Book Review – Brilliance by Marcus Sakey

Review of: Brilliance
Author:
Marcus Sakey
Price:
$4.99

Reviewed by:
Rating:
5
On 2013-11-09
Last modified:2013-11-09

Summary:

Given that the premise of the book wasn't anything terribly original, what I enjoyed about it was the main character's journey through trying to work out which side of the conflict he should be on.

Brilliance by Marcus Sakey

Brilliance by Marcus Sakey

The blurb says:

In Wyoming, a little girl reads people’s darkest secrets by the way they fold their arms. In New York, a man sensing patterns in the stock market racks up $300 billion. In Chicago, a woman can go invisible by being where no one is looking. They’re called “brilliants,” and since 1980, one percent of people have been born this way. Nick Cooper is among them; a federal agent, Cooper has gifts rendering him exceptional at hunting terrorists. His latest target may be the most dangerous man alive, a brilliant drenched in blood and intent on provoking civil war. But to catch him, Cooper will have to violate everything he believes in—and betray his own kind.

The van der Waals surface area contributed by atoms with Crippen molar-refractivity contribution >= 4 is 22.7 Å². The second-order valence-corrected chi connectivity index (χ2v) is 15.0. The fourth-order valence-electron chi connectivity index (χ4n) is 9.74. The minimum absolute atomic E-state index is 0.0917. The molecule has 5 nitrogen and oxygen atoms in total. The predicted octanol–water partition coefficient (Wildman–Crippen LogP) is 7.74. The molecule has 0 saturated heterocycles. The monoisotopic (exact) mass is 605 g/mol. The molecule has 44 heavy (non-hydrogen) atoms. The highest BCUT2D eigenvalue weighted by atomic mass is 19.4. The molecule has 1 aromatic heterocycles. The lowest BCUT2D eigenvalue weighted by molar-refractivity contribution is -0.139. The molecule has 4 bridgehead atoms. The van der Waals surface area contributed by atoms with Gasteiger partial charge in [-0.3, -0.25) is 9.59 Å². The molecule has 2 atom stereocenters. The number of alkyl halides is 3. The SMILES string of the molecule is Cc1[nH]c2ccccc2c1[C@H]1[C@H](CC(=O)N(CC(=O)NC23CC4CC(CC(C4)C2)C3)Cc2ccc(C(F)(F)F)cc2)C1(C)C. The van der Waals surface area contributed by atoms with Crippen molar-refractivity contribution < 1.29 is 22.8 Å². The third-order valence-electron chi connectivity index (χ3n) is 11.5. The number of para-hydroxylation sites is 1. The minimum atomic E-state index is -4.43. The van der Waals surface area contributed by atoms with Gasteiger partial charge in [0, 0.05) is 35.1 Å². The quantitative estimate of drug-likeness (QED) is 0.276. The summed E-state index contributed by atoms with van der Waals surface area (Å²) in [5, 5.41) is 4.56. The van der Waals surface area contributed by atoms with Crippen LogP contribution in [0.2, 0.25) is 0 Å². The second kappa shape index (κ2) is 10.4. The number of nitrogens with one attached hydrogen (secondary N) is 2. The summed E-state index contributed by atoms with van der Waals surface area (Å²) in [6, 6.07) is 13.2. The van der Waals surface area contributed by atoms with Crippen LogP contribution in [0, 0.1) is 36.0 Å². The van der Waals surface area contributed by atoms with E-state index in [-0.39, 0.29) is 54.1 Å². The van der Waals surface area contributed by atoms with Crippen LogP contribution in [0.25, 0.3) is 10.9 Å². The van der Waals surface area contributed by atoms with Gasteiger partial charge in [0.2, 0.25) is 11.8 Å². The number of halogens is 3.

I usually have low expectations for books I get from the Kindle Owners’ Lending Library but the last few have been very good, and this book is no exception.

I don’t usually comment on the covers of books, but the big quote on the  cover is kind of off-putting.

This book is another story like X-Men or Alphas that uses a sci-fi concept as a stand-in for prejudice against a people group (e.g. homosexuality) but it skips over the usual puberty aspect.  Since this has been done lots of times before, this aspect of the book isn’t groundbreaking.

There are pretty obvious references to 9/11 and the US’ corresponding civil liberty restricting reaction to it.  I was confused that nobody in the book made the connection, until I realized that in the book the “brilliants” appeared in the 80’s, so the book is actually an alternate history where 9/11 never happened.  In the book, prejudice against the brilliants replaced all other kinds of prejudice (and all other problems) so that there are no middle-eastern terrorists etc., which I found unlikely – adding another problem doesn’t solve existing problems.

The book is set in the US and there is no mention of the reaction to brilliants in other countries, which was a bit disappointing.  The appearance of brilliants would have a huge effect on international relations, but this isn’t addressed at all.

Given that the premise of the book wasn’t anything terribly original, what I enjoyed about it was the main character’s journey through trying to work out which side of the conflict he should be on.

Apparently this is the first book in a trilogy, but the plot arc is just about perfect for a stand-alone book so I only have positive feelings about there being more story in the same universe.